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Database Types:

Flat File

A relatively simple database system in which each database is contained in a single table.

Designing a flat file database is a relatively straightforward procedure. Since you can't share information between files in a true flat file database, everything you want to track in your database needs to have a field defined for it.

For example, if you have a file named Invoices and you want to include customer information, you need to define fields for customer name, address, city, state, and postcode. These fields will be in addition to the fields you may have already defined in the Invoices file. If you want to include product information, you need to define fields for product name, color, size (or other attributes), and price. As you can see, your flat file database can contain a large number of fields and in many cases a lot of duplicate data, such as customer or product names.

Designing a flat file database is simply a matter of deciding what data you want to track and creating a field for each piece of data. However, Flat File systems have their problems.

Problem: You store the same information in several places, such as: Customer Names, Product Information, Order and Invoice Information. Suppose you have to change some of the data e.g. product name supplied to customers.

When you update these items, it is time consuming to find all of the places they occur and then type in the same information repeatedly. How can you be completely sure that all customer records are the same?


In the early 1960s, IBM recognised that the business world organised data in the form of a hierarchy rather than one record type (flat file).

A business has to deal with several types which are hierarchically related to each other e.g. a company has several departments, each with the attributes: manager, number of staff, address, telephone number etc.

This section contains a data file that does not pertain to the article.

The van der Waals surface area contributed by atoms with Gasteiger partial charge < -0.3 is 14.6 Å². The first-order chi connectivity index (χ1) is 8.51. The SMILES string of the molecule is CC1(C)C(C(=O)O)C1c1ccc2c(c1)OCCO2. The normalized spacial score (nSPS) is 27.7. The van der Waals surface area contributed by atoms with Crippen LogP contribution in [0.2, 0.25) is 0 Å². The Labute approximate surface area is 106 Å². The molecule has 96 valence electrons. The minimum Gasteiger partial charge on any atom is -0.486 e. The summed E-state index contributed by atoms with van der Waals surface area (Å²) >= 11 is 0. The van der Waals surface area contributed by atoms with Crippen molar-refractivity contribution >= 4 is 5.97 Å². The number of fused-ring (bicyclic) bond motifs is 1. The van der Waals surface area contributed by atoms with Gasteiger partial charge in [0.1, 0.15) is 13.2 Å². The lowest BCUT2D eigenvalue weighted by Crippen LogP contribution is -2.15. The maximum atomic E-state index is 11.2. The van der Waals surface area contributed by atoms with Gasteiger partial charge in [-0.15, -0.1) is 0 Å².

Each department requires several parts to make its product, with attributes: part number, number in stock each part may have several suppliers, with attributes: address, price etc.


Developed in mid 1960s as part of work of CODASYL (Conference on Data Systems Languages) which proposed programming language COBOL (1966) and then network model (1971).

The objective of a network model is to separate data structure from physical storage, eliminate unnecessary duplication of data with associated errors and costs. It uses the concept of M:N linkages or relationships. E.g.

An Owner record can have many Member records.
A Member record can have several Owners.

Network databases differ from Hierarchical databases because a Hierarchical model allows only 1:M relationships.


An important feature of relational systems is that a single database can be spread across several tables. Therefore relational database systems can use multiple tables to store information, and each table can have a different record format.

In contrast to flat-file databases, relational databases use relationships between the files to bring the data together on one form or layout. Designing a relational database takes a lot of planning, before you even create your first file and define your first field. Planning ahead, in terms of identifying the key entities, will save time and effort later on and will result in fewer changes to be made later.

Relational Databases are the main focus of this site.


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